Burr in NC to praise Medicaid program that Gov. McCrory may dump

On the very same day Gov. Pat McCrory announced a plan to privatize and restructure the state’s Medicaid system, the state’s senior Republican senator was at an event praising the current model.

U.S. Sen. Richard Burr was in Winston-Salem today to present Community Care of North Carolina with an award from the Healthcare Leadership Council, a national group of health care chief executive officers.

Awarded presented Wednesday to CCNC. From left, Sen. Richard Burr, D-N.C.; CCNC President Dr. Allen Dobson, Mary R. Grealy, president HLC; and Dr. Tom Sibert, COO for Wake Forest Baptist Health.  Source: HLC

Awarded presented Wednesday to CCNC. From left, Sen. Richard Burr, D-N.C.; CCNC President Dr. Allen Dobson, Mary R. Grealy, president HLC; and Dr. Tom Sibert, COO for Wake Forest Baptist Health.
Source: HLC

Burr and the group wanted to “recognize the public-private partnership’s quality and efficiency in serving the state’s Medicaid population and particularly the high quality of care it delivers to patients in rural areas,” according to a press release from HLC.

The North Carolina-based CCNC has become a national model for its delivery of Medicaid services, which relies on networks of doctors to treat patients and reduces overall health care costs by encouraging preventative and ongoing health care instead of expensive emergency room visits.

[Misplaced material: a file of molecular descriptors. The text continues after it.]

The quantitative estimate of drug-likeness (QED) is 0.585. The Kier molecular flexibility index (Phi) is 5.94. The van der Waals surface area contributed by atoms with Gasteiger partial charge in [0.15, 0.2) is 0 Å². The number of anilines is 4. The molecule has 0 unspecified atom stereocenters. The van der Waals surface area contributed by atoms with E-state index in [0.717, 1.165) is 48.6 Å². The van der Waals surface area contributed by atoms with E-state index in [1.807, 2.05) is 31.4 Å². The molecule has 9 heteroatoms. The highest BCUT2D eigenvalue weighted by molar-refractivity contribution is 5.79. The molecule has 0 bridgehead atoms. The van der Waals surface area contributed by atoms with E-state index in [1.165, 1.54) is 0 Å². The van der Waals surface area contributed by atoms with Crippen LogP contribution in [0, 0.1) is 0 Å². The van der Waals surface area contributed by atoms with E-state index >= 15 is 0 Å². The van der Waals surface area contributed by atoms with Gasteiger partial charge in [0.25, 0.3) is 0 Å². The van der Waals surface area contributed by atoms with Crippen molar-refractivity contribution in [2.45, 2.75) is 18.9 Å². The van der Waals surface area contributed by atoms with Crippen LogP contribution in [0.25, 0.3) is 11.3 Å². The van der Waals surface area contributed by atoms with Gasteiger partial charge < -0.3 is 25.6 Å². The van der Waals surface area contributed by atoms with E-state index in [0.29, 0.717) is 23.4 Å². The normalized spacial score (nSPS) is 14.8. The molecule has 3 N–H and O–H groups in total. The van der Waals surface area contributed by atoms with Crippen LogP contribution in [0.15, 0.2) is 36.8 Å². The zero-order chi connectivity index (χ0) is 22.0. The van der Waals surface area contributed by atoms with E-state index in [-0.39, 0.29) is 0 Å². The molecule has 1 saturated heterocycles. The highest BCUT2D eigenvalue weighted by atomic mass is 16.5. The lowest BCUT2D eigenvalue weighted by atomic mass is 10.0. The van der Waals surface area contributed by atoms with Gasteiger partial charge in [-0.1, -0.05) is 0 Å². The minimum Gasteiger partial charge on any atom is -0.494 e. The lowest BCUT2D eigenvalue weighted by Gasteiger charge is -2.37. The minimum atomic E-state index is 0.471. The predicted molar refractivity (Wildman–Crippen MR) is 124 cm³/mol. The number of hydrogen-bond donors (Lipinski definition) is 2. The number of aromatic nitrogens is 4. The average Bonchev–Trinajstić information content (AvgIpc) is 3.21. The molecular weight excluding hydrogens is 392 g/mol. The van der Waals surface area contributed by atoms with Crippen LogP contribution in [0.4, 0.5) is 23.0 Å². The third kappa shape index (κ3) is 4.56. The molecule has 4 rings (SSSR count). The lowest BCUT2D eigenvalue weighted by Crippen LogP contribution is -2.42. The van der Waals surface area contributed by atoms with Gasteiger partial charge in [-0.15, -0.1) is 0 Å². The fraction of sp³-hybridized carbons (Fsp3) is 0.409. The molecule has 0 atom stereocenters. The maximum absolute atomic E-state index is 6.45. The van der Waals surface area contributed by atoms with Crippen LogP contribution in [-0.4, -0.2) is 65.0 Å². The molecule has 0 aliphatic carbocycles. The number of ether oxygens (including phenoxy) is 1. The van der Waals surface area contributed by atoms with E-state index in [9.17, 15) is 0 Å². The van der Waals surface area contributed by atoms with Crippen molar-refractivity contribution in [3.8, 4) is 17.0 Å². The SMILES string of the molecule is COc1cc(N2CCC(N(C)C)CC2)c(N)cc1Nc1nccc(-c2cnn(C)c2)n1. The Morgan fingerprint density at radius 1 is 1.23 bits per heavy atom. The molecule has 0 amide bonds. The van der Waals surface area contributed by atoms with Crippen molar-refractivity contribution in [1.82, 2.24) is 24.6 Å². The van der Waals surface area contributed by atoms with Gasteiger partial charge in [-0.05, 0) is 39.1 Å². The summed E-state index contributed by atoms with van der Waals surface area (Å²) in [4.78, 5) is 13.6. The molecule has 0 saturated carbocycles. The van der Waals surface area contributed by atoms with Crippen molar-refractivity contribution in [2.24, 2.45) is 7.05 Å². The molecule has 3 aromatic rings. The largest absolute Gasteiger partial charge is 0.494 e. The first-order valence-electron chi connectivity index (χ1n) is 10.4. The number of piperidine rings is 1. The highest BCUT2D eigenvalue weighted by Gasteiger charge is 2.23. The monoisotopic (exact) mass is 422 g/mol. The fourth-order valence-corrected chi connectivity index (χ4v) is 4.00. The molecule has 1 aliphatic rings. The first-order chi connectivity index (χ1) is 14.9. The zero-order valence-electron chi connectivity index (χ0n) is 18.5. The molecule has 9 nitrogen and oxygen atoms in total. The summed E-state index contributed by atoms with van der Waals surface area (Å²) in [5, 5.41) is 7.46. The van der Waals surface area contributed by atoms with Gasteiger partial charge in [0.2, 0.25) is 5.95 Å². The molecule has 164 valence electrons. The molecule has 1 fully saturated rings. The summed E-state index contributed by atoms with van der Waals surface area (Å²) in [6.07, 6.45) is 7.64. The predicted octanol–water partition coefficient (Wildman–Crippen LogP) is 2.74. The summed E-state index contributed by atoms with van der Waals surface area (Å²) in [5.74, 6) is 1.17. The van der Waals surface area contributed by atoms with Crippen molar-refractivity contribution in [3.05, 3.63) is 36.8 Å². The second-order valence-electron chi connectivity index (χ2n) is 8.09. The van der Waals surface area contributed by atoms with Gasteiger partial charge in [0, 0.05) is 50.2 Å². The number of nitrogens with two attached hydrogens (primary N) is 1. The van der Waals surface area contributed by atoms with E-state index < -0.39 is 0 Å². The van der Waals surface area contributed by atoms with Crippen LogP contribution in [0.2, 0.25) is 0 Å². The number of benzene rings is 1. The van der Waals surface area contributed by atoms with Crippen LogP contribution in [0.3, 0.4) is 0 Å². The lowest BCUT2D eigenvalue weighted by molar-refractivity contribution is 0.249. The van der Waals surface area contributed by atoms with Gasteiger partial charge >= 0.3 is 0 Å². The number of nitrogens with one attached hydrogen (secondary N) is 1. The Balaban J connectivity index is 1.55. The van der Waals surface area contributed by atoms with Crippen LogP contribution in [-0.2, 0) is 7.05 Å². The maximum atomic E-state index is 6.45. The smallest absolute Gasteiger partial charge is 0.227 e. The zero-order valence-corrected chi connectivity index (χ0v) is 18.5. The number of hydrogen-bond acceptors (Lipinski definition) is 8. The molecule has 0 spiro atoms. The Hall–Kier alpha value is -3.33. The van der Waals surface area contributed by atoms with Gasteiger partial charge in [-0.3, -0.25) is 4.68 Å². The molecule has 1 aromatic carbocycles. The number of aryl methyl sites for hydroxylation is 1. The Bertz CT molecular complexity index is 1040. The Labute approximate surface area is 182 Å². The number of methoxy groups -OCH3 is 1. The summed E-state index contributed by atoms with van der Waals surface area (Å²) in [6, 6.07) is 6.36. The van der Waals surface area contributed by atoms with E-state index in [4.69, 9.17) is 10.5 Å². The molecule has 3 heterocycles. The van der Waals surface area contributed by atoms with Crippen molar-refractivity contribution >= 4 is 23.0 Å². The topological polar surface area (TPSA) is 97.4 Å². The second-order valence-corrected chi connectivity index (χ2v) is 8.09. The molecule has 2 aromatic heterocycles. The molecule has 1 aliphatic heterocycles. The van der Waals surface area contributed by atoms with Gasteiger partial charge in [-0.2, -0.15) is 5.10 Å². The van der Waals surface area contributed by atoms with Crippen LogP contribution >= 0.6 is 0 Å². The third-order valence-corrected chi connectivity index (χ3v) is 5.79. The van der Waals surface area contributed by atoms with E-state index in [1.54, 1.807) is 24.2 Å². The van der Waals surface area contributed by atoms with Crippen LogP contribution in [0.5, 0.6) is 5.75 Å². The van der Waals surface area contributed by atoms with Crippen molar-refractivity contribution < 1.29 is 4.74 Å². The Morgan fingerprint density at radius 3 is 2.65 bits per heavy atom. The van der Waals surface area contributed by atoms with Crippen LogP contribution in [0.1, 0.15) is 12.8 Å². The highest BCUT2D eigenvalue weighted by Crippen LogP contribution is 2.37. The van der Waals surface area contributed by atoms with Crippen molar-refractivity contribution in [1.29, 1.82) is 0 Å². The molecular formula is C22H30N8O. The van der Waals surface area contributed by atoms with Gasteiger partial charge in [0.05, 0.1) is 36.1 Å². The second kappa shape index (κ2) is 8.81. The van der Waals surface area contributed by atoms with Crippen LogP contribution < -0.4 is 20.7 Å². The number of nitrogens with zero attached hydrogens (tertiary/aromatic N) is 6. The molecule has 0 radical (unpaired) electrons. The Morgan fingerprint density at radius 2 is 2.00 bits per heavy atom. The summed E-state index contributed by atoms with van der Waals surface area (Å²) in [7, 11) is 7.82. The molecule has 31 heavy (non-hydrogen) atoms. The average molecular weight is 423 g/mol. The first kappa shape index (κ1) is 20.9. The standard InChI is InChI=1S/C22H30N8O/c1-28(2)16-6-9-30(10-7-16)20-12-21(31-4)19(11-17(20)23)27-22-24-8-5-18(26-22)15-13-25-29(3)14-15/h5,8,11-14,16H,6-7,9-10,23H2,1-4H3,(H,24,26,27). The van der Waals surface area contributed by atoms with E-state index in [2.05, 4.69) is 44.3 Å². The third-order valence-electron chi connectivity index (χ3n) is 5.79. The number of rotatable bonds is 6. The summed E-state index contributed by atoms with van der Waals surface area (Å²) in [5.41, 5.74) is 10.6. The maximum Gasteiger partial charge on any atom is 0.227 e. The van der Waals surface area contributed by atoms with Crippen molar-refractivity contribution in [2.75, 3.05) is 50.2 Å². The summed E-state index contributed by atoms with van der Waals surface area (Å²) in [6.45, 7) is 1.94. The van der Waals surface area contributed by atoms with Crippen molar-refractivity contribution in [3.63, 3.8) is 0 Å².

Burr’s event in Winston-Salem was on the same day the state’s new Republican governor was in Raleigh to introduce a plan to privatize Medicaid, the “Partnership for a Healthy North Carolina.”

Gov. Pat McCrory and N.C. Health and Human Services Sec. Aldona Wos at Tuesday's press conference.

Gov. Pat McCrory and N.C. Health and Human Services Sec. Aldona Wos at Tuesday’s press conference.

McCrory was in Raleigh to announce that he and his Health and Human Services Secretary Aldona Wos want to reform the state’s “broken Medicaid system” by bidding out the state’s Medicaid program to managed care companies.

If CCNC wants to stay on as a part of McCrory and Wos’ new plan, it will have to submit a bid along with other companies interested in contracting with the state.

Wos said she hopes to put request for bids out in early 2014, if the proposal gets backing from the state legislature and federal Medicaid officials.

Click here to read more about McCrory’s proposal.

 

10 Comments

  1. James Protzman

    April 3, 2013 at 4:35 pm

    Would be funny if it weren’t so pathetically tragic.

  2. Doug

    April 3, 2013 at 4:42 pm

    This actaully seems to lend credibilty to the Governor’s news today that he is going to privatize much of the Medicaid program. It will be a good thing to partner with the private companies to produce efficiencies like Burr is heralding here.

    But I expect to see a blog post soon about how that is now a bad thing…..even though this post is seeing the partnership as a good thing.

  3. Gene Hoglan

    April 3, 2013 at 5:53 pm

    Doug: Medicaid is already largely privatized in NC, and has been for decades. Claims processing and management has been done by private contractors since the 1980s. Incidentally that’s where all the cost overruns are occurring.

  4. Doug

    April 4, 2013 at 10:34 am